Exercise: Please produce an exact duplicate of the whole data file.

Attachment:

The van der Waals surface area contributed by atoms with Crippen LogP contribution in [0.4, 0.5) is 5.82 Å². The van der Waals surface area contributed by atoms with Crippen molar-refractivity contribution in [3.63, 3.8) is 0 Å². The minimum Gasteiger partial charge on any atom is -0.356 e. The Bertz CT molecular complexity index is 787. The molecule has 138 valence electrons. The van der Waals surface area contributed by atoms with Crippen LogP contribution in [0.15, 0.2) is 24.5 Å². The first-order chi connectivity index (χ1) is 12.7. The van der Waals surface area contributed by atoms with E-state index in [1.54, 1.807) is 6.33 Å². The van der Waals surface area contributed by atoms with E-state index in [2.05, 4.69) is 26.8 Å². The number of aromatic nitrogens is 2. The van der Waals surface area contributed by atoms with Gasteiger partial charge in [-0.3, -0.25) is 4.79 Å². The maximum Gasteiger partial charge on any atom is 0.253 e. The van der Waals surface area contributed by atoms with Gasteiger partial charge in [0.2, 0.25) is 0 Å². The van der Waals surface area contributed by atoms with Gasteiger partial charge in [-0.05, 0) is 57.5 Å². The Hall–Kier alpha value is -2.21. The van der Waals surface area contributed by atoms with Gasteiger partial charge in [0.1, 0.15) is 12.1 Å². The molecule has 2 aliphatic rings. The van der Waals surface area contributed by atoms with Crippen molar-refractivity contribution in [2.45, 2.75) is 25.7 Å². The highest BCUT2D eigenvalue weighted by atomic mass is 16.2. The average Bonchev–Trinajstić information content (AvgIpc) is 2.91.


The van der Waals surface area contributed by atoms with Crippen LogP contribution in [0.4, 0.5) is 5.82 Å². The van der Waals surface area contributed by atoms with Crippen molar-refractivity contribution in [3.63, 3.8) is 0 Å². The minimum Gasteiger partial charge on any atom is -0.356 e. The Bertz CT molecular complexity index is 787. The molecule has 138 valence electrons. The van der Waals surface area contributed by atoms with Crippen LogP contribution in [0.15, 0.2) is 24.5 Å². The first-order chi connectivity index (χ1) is 12.7. The van der Waals surface area contributed by atoms with E-state index in [1.54, 1.807) is 6.33 Å². The van der Waals surface area contributed by atoms with E-state index in [2.05, 4.69) is 26.8 Å². The number of aromatic nitrogens is 2. The van der Waals surface area contributed by atoms with Gasteiger partial charge in [-0.3, -0.25) is 4.79 Å². The maximum Gasteiger partial charge on any atom is 0.253 e. The van der Waals surface area contributed by atoms with Gasteiger partial charge in [0.2, 0.25) is 0 Å². The van der Waals surface area contributed by atoms with Gasteiger partial charge in [-0.05, 0) is 57.5 Å². The Hall–Kier alpha value is -2.21. The van der Waals surface area contributed by atoms with Gasteiger partial charge in [0.1, 0.15) is 12.1 Å². The molecule has 2 aliphatic rings. The van der Waals surface area contributed by atoms with Crippen molar-refractivity contribution in [2.45, 2.75) is 25.7 Å². The highest BCUT2D eigenvalue weighted by atomic mass is 16.2. The average Bonchev–Trinajstić information content (AvgIpc) is 2.91.